January 8th, 2012 by Nancy
Do you ever wonder if authors have favorite words? Words they just HAVE to include in their books and sneak in as many times as possible? I decided to investigate with the first chapter of each of the Harry Potter books with the help of the site Wordle.net, which provides a visual representation of how many times a word is used — the more times a word is mentioned, the larger it appears.
Click on each image to see it larger.
Alright, nice start with Sorcerer’s Stone: “Dumbledore” and “Dursley” were expected, but I’m pleasantly surprised that Professor McGonagall received so many mentions (and therefore also “cat,” of course).
Chamber of Secrets: Harry’s killing it in this one! But since he’s usually at the Dursleys’ in the first chapter, it’s understandable (though unfortunate) that we have to see “Vernon,” “Petunia,” and “Dudley” so many times.
Prisoner of Azkaban: I really like this Wordle design because the words are all jumbled up, just like how Harry’s world is just starting to get really jumbled up in this book.
Goblet of Fire: (Spoiler alert) When we think Goblet of Fire, we think the Tri-Wizard Tournament, Quidditch, visiting magical schools, and Cedric Diggory — but these aren’t mentioned in Chapter 1. Instead, we meet the doomed Muggle Frank Bryce and get a taste of how evil Voldemort is… Rowling really sets the mood of this book from the beginning! I also like that the Wordle looks like a (sideways) goblet.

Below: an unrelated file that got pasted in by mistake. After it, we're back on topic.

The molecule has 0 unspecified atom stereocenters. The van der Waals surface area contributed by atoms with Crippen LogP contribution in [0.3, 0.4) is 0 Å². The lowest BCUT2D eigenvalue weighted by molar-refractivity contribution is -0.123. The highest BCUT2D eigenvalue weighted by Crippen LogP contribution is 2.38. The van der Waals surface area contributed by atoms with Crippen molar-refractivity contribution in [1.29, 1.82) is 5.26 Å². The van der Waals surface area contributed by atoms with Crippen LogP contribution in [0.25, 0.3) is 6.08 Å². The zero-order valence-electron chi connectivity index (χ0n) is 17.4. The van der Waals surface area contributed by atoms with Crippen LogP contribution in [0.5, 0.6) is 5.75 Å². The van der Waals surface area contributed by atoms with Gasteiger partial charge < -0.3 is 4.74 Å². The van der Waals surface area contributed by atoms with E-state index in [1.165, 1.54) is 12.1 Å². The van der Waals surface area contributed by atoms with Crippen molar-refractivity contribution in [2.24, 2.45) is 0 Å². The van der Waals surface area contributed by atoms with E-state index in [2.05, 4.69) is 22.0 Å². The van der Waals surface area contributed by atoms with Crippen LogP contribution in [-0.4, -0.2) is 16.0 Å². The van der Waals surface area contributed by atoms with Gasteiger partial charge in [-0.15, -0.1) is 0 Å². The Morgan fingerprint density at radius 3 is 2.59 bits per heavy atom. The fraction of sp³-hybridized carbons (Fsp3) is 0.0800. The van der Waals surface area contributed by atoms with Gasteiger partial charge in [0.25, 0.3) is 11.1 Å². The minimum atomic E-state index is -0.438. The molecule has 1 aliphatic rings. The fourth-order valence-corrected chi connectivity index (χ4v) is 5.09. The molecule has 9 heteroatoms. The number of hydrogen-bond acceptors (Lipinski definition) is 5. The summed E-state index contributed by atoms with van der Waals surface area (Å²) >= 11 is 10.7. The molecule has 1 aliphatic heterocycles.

Order of the Phoenix: I originally chose this design, but then decided against it because I thought it was more fitting that the large “Harry” was so close to “Dudley,” since Harry saved Dudley from the dementors.
Half-Blood Prince: It’s a shame that I don’t see “Snape” in there at all. I like that this is green (like the book cover) and it really shows how important of a role the Ministry of Magic eventually plays in the Second Wizarding War.
Deathly Hallows: I am SO excited I found this Wordle presentation for Deathly Hallows. Voldemort is giant (boo! hiss!) and the position of Snape’s name is so meaningful!
Conclusion: Okay, so my investigation shows that as much as J.K. Rowling loves the word “bemused” (at least, I think she does), she’s not going to include it as many times as her characters’ names!
Nancy did a test of Kidsmomo on Wordle and found that KAREN appears many more times than Nancy. Time to remedy that: Nancy Nancy Nancy Nancy Nancy Nancy Nancy Nancy Nancy…